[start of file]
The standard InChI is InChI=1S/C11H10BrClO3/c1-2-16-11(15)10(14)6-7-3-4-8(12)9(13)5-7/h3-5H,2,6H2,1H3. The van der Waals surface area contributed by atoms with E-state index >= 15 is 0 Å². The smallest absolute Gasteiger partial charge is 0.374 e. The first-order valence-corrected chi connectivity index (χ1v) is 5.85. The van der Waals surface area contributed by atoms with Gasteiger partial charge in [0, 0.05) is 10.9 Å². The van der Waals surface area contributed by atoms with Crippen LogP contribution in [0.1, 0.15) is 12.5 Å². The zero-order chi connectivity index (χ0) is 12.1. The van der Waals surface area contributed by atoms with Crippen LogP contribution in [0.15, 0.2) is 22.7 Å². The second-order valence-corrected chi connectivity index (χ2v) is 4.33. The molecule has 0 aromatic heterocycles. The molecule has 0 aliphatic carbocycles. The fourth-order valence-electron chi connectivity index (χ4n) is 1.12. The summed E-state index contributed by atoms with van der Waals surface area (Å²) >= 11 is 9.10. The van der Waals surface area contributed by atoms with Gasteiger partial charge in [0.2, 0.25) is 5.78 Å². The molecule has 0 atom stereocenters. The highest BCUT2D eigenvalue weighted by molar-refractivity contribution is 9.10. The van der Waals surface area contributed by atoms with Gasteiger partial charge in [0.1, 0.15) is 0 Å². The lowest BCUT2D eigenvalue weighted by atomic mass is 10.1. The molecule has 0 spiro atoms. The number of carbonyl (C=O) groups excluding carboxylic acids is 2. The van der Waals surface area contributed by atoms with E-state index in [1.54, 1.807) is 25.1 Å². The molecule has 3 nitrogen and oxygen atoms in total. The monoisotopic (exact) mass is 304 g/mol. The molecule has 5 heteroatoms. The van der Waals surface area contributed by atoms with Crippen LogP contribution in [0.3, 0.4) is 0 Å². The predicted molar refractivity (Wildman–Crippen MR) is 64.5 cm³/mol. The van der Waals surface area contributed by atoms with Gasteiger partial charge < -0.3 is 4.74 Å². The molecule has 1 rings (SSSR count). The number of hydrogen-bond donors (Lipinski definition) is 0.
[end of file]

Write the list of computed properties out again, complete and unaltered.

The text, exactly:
The standard InChI is InChI=1S/C11H10BrClO3/c1-2-16-11(15)10(14)6-7-3-4-8(12)9(13)5-7/h3-5H,2,6H2,1H3. The van der Waals surface area contributed by atoms with E-state index >= 15 is 0 Å². The smallest absolute Gasteiger partial charge is 0.374 e. The first-order valence-corrected chi connectivity index (χ1v) is 5.85. The van der Waals surface area contributed by atoms with Gasteiger partial charge in [0, 0.05) is 10.9 Å². The van der Waals surface area contributed by atoms with Crippen LogP contribution in [0.1, 0.15) is 12.5 Å². The zero-order chi connectivity index (χ0) is 12.1. The van der Waals surface area contributed by atoms with Crippen LogP contribution in [0.15, 0.2) is 22.7 Å². The second-order valence-corrected chi connectivity index (χ2v) is 4.33. The molecule has 0 aromatic heterocycles. The molecule has 0 aliphatic carbocycles. The fourth-order valence-electron chi connectivity index (χ4n) is 1.12. The summed E-state index contributed by atoms with van der Waals surface area (Å²) >= 11 is 9.10. The van der Waals surface area contributed by atoms with Gasteiger partial charge in [0.2, 0.25) is 5.78 Å². The molecule has 0 atom stereocenters. The highest BCUT2D eigenvalue weighted by molar-refractivity contribution is 9.10. The van der Waals surface area contributed by atoms with Gasteiger partial charge in [0.1, 0.15) is 0 Å². The lowest BCUT2D eigenvalue weighted by atomic mass is 10.1. The molecule has 0 spiro atoms. The number of carbonyl (C=O) groups excluding carboxylic acids is 2. The van der Waals surface area contributed by atoms with E-state index in [1.54, 1.807) is 25.1 Å². The molecule has 3 nitrogen and oxygen atoms in total. The monoisotopic (exact) mass is 304 g/mol. The molecule has 5 heteroatoms. The van der Waals surface area contributed by atoms with Crippen LogP contribution in [0.3, 0.4) is 0 Å². The predicted molar refractivity (Wildman–Crippen MR) is 64.5 cm³/mol. The van der Waals surface area contributed by atoms with Gasteiger partial charge < -0.3 is 4.74 Å². The molecule has 1 rings (SSSR count). The number of hydrogen-bond donors (Lipinski definition) is 0.